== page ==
Circuit layout help for charging 12V battery with DC wind turbine generator

rkraemer21rkraemer21 Registered Users Posts: 1
I am new to electronics above the most basic level and I am planning on charging a battery, or powering something else, with a wind turbine.  I constructed the wind turbine myself from scratch and have confirmed that my DC motor can output current when the turbine is driven with wind.  All I have left now is to figure out how to do something with that power.  What parts do I need in my circuit so that the battery doesn't just power the motor, and so that there is enough voltage to power the battery?  Or should I decide to forgo the battery and power something directly?

Comments

  • PhotowhitPhotowhit Solar Expert Posts: 5,549 ✭✭✭✭✭
    Small wind is a bit of a pain.

    When in the wind the turbine MUST create energy. So you need a charge controller with a diversion load(some place for the power to go once the batteries are charged). 

    If this is just a school project, you could just use a water heater element to heat water...
    Home system 4000 watt (Evergreen) array standing, with 2 Midnite Classic Lites,  Midnite E-panel, Prosine 1800 and Exeltech 1100, 660 ah 24v ForkLift battery. Off grid for @16 of last 17 years. Assorted other systems, and to many panels in the closet to not do more...lol
  • BB.BB. Super Moderators, Administrators Posts: 31,464 admin
    edited January 29 #3
    We generally do not have a lot of detailed discussion about wind here... Here are some wind related links and forums that do discuss DYI wind projects in detail:

    Wind Power Links
    www.otherpower.com (good forum for DIY Wind Power)
    Hugh Piggott - Scoraig Wind Electric site for tons of info (from mike90045)
    Scoraig Wind "Recipe Book" for DYI Turbines (from Chris Olson... From his 4/11/2013 post)
    www.greenpowertalk.org (added from "russ"--Like here but more wind/less solar)
    Small windpower a scam ? Survey says SO
    Truth About Skystream & SWWP
    Windmax HY-2000 2kW Wind Turbine (apparently, some vendors don't sell spare parts--just new turbines. However, the owner, Edward has been very happy with its performance from 2010-2012--BB. 5/31/2012)

    The problem is that solar and wind power is all about the details... Need to characterize the turbine's alternator/generator (RPM vs voltage vs amperage vs torque) to design the blades to work with your unit--Then how you will connect the alternator/generator (DC) to the battery bank. How to control the turbine (furling, feathering, braking, etc. for high wind). How to limit charging (dump loads/controller, etc.). How much wind at your site--How tall of tower (>10 meters or 30 feet, above obstructions, in "clean air", how to service the unit--Crane/bucket truck, tilt tower, etc.)...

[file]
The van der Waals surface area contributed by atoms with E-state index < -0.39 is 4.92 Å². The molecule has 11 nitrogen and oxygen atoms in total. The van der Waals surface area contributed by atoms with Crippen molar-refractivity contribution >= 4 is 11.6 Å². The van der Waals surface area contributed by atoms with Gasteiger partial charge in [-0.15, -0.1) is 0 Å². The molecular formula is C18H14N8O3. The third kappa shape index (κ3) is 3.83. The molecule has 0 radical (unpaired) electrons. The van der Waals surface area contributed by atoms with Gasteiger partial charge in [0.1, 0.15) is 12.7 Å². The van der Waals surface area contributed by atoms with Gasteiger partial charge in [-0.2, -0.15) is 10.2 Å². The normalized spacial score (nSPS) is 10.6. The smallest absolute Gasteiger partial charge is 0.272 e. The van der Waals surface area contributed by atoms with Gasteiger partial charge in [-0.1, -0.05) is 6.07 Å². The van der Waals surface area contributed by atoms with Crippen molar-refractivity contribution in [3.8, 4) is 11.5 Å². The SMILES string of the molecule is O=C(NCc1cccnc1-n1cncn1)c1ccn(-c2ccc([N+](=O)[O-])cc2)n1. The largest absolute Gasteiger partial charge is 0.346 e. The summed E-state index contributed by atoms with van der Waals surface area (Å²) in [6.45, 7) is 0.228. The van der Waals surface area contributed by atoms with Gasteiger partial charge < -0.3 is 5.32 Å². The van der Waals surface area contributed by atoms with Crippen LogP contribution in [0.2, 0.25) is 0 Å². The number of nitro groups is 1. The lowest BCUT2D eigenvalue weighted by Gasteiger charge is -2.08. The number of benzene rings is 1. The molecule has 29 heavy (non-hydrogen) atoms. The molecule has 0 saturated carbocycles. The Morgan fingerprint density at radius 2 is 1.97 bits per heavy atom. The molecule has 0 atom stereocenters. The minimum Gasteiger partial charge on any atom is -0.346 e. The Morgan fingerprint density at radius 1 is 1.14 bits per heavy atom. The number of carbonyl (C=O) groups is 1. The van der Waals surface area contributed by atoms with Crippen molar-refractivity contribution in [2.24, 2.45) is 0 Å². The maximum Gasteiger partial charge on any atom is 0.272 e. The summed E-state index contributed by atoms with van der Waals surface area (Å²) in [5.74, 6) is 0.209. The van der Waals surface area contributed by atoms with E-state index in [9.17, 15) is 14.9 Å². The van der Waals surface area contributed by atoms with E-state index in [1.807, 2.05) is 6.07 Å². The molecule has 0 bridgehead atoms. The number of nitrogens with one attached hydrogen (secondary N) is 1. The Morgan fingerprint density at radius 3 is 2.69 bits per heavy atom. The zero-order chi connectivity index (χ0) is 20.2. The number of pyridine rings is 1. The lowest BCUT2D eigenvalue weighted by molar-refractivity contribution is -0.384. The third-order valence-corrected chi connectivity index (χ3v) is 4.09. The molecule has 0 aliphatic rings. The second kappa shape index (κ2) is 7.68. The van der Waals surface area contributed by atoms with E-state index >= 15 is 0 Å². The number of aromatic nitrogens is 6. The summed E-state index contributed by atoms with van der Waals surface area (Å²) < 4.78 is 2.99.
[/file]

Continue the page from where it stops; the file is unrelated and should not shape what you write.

Wind turbines seem to be one of the areas where Do It Yourself projects can perform better than off the self products--Plus, since you built the system, you can repair it too.

    A big issue what we have with new posters here is that their turbine is not producing any useful power (or not even turning at speed). That whole issue of placing the turbine high enough, in clean air, blades designed for prevailing conditions and turbine torque curve) is not trivial.

    I hate to direct you away from our friendly forum--But we also want you to get the information you need for your project.

    Personally, I suggest that you design and build an off grid solar system first--get that working well, then add wind later (for times of bad solar/weather)... Building a pure wind turbine off grid power system is difficult because of pretty variable in output (some days of high wind, other weeks of poor or no wind), and wind does not (generally) give you consistent/predictable power harvest vs Solar Power. Add the issues of cost (turbines tend to be cheap, but towers, support equipment, maintenance--Tends to be expensive).

    As always, look at your energy needs first... Figure out what your daily loads are (Watt*Hours, Amp*Hours @ xx VDC, etc.)--And review your loads--It is almost always cheaper to conserve energy vs generating it. Once you have your loads as low as practical for your needs--Then look at designing a system that can reliably support those needs.

    Personally, I am not a fan of wind power--So take my recommendations about wind vs solar with a grain of salt. There are folks that live in very windy locations and are happy with their wind systems--They work--But solar tends to be more of an install and forget (little maintenances of solar panels and chargers). But any of these systems, your battery bank is the "heart" of the system--And keeping the battery bank "happy" (within the charge/discharge/etc. specifications, any required maintenance such as adding distilled water, etc.) will help your bank have a long and useful life.

    -Bill "full disclosure" B.
    Near San Francisco California: 3.5kWatt Grid Tied Solar power system+small backup genset
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